aleaxit at yahoo.com
Fri Aug 27 08:45:43 CEST 2004
Bengt Richter <bokr at oz.net> wrote:
> >> Is it possible to define "static properties" in a class?
> >Yes, but only by defining a custom metaclass to be the type of that
> >class. Properties are defined in the type, not in the instance; so, for
> >a class itself to have properties, the class's type, commonly known as
> >its metaclass, must be the one defining them.
> Um, UIAM a property is just a peculiar descriptor, which you can define
> without resorting to metaclass magic. See below ...
Hmmm -- I think we're talking somewhat at cross-purposes between
property, the built-in type, and the effect it has (that accessing an
attribute runs some code). I was focusing on the formed, but you're
quite right regarding the latter.
> >if you want to be able to get at property curdir on INSTANCES of Path as
> >you normally would for a staticmethod, yet with property syntax, I think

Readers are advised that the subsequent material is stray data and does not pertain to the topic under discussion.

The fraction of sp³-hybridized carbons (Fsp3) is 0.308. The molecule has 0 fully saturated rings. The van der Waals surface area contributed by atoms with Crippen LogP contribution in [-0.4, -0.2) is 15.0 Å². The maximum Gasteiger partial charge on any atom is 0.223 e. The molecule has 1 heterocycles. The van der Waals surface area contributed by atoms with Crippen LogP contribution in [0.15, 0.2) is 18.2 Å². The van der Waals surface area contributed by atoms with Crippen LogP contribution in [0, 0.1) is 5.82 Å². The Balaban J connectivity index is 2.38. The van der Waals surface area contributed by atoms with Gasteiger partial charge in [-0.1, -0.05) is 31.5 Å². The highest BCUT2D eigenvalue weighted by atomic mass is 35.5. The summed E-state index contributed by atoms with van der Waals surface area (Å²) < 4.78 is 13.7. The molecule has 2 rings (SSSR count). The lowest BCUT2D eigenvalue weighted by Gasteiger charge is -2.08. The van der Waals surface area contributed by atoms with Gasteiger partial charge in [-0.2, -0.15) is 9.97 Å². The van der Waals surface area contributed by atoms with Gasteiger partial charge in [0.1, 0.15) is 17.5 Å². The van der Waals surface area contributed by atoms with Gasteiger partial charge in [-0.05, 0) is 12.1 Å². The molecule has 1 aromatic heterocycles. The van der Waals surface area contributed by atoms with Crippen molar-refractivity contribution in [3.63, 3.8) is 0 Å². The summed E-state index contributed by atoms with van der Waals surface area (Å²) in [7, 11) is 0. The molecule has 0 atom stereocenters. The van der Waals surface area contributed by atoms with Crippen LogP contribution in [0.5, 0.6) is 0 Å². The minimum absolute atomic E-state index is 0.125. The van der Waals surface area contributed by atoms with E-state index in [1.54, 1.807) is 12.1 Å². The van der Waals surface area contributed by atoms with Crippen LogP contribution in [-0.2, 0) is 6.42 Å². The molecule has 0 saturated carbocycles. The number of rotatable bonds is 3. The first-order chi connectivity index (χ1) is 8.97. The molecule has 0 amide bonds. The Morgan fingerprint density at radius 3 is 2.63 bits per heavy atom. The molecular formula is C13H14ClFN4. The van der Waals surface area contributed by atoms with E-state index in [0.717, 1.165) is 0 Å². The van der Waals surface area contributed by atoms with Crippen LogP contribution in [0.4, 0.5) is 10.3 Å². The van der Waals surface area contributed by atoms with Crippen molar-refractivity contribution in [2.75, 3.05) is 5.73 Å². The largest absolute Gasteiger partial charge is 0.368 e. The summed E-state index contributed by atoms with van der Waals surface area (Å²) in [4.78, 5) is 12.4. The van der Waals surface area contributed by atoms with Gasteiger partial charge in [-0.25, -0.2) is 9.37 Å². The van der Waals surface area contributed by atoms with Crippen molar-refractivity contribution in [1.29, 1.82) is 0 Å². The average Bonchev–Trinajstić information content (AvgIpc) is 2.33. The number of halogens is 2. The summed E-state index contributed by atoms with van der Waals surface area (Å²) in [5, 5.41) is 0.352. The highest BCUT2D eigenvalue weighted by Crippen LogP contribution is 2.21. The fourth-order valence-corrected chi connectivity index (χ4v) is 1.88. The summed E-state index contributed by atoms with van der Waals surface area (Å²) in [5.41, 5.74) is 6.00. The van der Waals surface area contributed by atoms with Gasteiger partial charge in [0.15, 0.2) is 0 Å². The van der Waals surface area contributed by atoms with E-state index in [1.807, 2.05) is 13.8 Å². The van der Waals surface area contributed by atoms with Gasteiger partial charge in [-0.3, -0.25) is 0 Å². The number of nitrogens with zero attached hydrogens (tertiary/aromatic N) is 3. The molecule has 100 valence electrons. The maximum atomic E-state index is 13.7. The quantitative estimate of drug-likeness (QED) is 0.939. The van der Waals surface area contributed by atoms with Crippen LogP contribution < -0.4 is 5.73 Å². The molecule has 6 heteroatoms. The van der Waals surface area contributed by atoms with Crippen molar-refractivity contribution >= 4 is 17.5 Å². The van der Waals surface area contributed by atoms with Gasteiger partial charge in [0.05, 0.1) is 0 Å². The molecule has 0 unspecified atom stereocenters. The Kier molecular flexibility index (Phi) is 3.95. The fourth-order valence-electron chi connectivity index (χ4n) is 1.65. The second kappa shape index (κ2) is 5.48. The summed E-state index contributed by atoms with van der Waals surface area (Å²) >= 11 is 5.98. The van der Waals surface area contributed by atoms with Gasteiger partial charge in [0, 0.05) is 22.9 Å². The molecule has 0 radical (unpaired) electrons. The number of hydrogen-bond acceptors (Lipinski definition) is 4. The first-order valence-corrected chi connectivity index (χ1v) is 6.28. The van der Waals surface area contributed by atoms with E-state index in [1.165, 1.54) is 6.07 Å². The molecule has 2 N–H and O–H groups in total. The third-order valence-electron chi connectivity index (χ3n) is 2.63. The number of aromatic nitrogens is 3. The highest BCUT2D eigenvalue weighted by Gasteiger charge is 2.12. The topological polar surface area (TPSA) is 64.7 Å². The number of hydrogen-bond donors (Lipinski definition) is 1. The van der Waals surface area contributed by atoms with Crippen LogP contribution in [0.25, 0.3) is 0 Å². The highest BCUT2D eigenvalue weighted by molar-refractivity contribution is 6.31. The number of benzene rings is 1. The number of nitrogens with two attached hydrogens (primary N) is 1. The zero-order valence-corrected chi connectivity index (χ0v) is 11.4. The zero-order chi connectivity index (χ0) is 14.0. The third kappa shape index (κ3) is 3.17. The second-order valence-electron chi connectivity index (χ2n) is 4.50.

> >you need to get a bit more clever than this... descriptors don't get
> >looked up two metalevels up, only one...
> But you only need one:
If you don't use property, but "get a bit more clever" by defining a
custom descriptor as you have, yes:
> >>> class Path(object):
> ... class curdir(object):
> ... def __get__(self, inst, cls): return os.getcwd()
> ... curdir = curdir()
Nice. Unfortunately it doesn't extend to data properties, those with a
>>> class Path(object):
... class foo(object):
... def __get__(*a): return 'gotten'
... def __set__(*a): print 'setten'
... foo = foo()
>>> Path.foo = 23
I think (I hope I'm wrong) that to catch 'Path.foo = something' you do
have to use a custom metaclass (not 'metaclass magic', nothing in the
least magical about it). But if you're simply willing to trust users to
just never assign to Path.foo -- you don't need for such assignments to
cause an error nor for them to cause any specific action -- a simple
custom descriptor may indeed suffice.
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